Title: Creating Restorative Environment for Highly Stressed and Depressed Workers: Using Foxconn Factory In Shenzhen As The Site

Team: Bin Jiang, Fengyu Bao (Co-PI, MLA student)

Project Funder: Faculty of Architecture seed fund

Abstract:

Between January, 2010 and April, 2013, 19 suicides attempts happened at the industrial parks of Foxconn. Foxconn is the world’s largest contract electronics manufacturer at the time. In terms of the ages, the victims were among the age of 17-25, an age of youth. Recent researches and studies found that the one of the reasons behind the spate jumps of Foxconn is long-term exposure to high stress working and living environment.

The positive relationship between stress relief and green landscape has been proved by lots of scientific studies, there is still very few industrial park designs concerning about this issue. The current outdoor environment in Foxconn industrial park can be described as monotonous, lifeless and unified. A new industrial design method needs to be implemented to mitigate the problem.

In this study, workers’ opinions will be engaged in the process of Guanlan Foxconn industrial park design and participatory photo mapping (PPM)will be conducted as a tool for collecting first-hand information of Guanlan Foxconn park and workers’ opinions. In the first step, the workers will be hired to take photos of places where they like and dislike and then a standardized landscape assessment questionnaire will be used to assess the photos they take. Meanwhile, interview will be conducted to collect more information about workers’ stress status, living experience, and environment assessment. In the second step, based on worker’s opinion, we will make photo simulations based on the site photos they take to show how the place would be like according to workers’ preferences in the first step. In the third step, the photo simulations will be assessed again by the workers through the same standardized questionnaire. Thus a final design will be carried out.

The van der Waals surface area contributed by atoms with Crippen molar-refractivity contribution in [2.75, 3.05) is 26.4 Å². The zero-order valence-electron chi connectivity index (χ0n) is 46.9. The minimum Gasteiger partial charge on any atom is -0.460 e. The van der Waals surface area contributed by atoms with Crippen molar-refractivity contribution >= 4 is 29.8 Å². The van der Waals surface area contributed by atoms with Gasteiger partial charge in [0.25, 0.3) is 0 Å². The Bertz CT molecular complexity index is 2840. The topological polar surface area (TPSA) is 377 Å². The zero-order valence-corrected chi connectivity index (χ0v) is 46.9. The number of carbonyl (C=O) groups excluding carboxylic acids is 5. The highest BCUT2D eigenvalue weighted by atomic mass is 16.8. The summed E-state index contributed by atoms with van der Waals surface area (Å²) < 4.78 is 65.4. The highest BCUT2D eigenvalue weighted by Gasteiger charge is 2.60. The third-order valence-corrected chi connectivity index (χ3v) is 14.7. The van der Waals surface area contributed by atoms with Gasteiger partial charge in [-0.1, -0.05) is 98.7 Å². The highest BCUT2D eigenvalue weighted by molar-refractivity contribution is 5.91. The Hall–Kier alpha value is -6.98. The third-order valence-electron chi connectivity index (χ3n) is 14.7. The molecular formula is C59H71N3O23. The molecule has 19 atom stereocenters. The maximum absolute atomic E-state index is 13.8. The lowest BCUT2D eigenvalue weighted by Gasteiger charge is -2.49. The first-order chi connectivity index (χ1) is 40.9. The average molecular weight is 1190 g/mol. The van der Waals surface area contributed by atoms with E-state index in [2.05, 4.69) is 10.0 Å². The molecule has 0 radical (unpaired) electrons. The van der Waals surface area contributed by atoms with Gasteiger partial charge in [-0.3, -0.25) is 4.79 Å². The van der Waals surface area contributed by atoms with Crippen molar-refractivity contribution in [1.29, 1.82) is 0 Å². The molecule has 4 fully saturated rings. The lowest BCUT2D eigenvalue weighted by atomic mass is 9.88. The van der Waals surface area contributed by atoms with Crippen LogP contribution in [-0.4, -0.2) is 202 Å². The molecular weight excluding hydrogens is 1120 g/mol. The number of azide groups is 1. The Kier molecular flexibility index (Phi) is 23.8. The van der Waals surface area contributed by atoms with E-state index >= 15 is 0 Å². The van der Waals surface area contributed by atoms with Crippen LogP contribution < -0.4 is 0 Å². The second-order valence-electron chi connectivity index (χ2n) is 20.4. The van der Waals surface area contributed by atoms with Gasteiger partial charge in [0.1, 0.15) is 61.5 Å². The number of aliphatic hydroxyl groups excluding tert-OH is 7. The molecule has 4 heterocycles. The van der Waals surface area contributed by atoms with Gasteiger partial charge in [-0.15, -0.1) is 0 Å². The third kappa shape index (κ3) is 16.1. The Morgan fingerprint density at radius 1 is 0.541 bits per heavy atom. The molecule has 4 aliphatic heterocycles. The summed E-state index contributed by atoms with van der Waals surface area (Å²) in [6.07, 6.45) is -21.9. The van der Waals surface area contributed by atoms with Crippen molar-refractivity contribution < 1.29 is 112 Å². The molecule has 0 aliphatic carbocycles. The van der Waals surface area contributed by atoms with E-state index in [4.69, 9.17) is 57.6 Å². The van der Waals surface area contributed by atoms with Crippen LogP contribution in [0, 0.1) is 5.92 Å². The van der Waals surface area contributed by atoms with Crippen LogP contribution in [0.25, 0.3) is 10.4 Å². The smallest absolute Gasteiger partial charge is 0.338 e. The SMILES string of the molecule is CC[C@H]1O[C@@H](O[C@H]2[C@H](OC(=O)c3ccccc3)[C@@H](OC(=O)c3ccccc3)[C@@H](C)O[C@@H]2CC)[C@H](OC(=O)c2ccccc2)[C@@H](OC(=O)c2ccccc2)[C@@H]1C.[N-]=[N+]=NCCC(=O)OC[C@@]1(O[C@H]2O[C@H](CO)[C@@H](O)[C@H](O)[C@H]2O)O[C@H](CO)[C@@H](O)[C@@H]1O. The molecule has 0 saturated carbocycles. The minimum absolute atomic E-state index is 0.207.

A quotation: “ Jiang’s research project will be fundamentally important for improving workers’ mental health and well-being”- Prof. Huilin Lu, Peking University, leading social scientist on Foxccon suicide and working condition problems.

Urban Soundscapes: The Effects of Auditory and Visual Stimulations on Moods

Title:Urban Soundscapes: The Effects of Auditory and Visual Stimulations on Moods

Team: Bin Jiang, Wenqi Ji (Co-PI, U of Illinois), Matthew Pryor (Co-PI)

Project Funder: Faculty of Architecture seed fund

Abstract: Negative moods can lead to a variety of negative health outcomes. Although we know how a variety of visual elements in a landscape can impact people’s moods, we know a great deal less about how sounds in the landscape influence mood. What is the relationship between visual environments and soundscapes, and how do they interact to affect mood in urban cityscapes? To what extent do some typical landscape sounds, such as birds chirping or traffic noise, increase positive or negative feelings?

This research examines the extent to which different sounds in urban landscapes affect people’s self-reported mood and explores the relationships between visual elements and sounds on people’s moods. We conducted an across-culture, lab-based experimental study in which participants were randomly assigned to watch one of nine videos of three types of urban places (city park, urban street, and office plaza) paired with three types of acoustic environments (nature sound, traffic noise, or no sound). The visual environments of urban places were collected through a video-camera in Chicago city and the sound materials were collected from online sound libraries. We conducted 66 tests in Illinois, USA and 67 tests in Hong Kong SAR, China. Each participant filled out the Multi-dimensional Mood Questionnaire before and after watching and listening to the videos. We measured the impact the visual and sound environments had on changes in participant’s moods.

The findings show some common results across USA and HK: soundscapes impact mood more than the visual elements of the urban spaces in consistent and measurable ways. Soundscapes depicting nature evoked pleasant moods for people while traffic sounds evoked unpleasant moods, even when the traffic sounds were paired with calming, natural urban landscapes. We also found some differences between USA and HK tests. Hong Kong participants showed significantly greater appreciation to no sound video than Americans and a low sensitivity to difference of visual environments.

This study produces new knowledge on the effects of different soundscapes on people’s mood and has implications for teaching and practice. It is also important to consider difference of cultural background, lifestyle, and place attachment. Most importantly, it suggests that researchers and landscape designers should not ignore sounds and their relationship to visual elements when designing landscapes that promote human health and well-being.

Quotation: Invited presentation on Council of Educators in Landscape Architecture 2016 Annual Conference, Utah, USA

Revitalizing alleys in high-density cities: How urban and landscape design interventions impact the sense of safety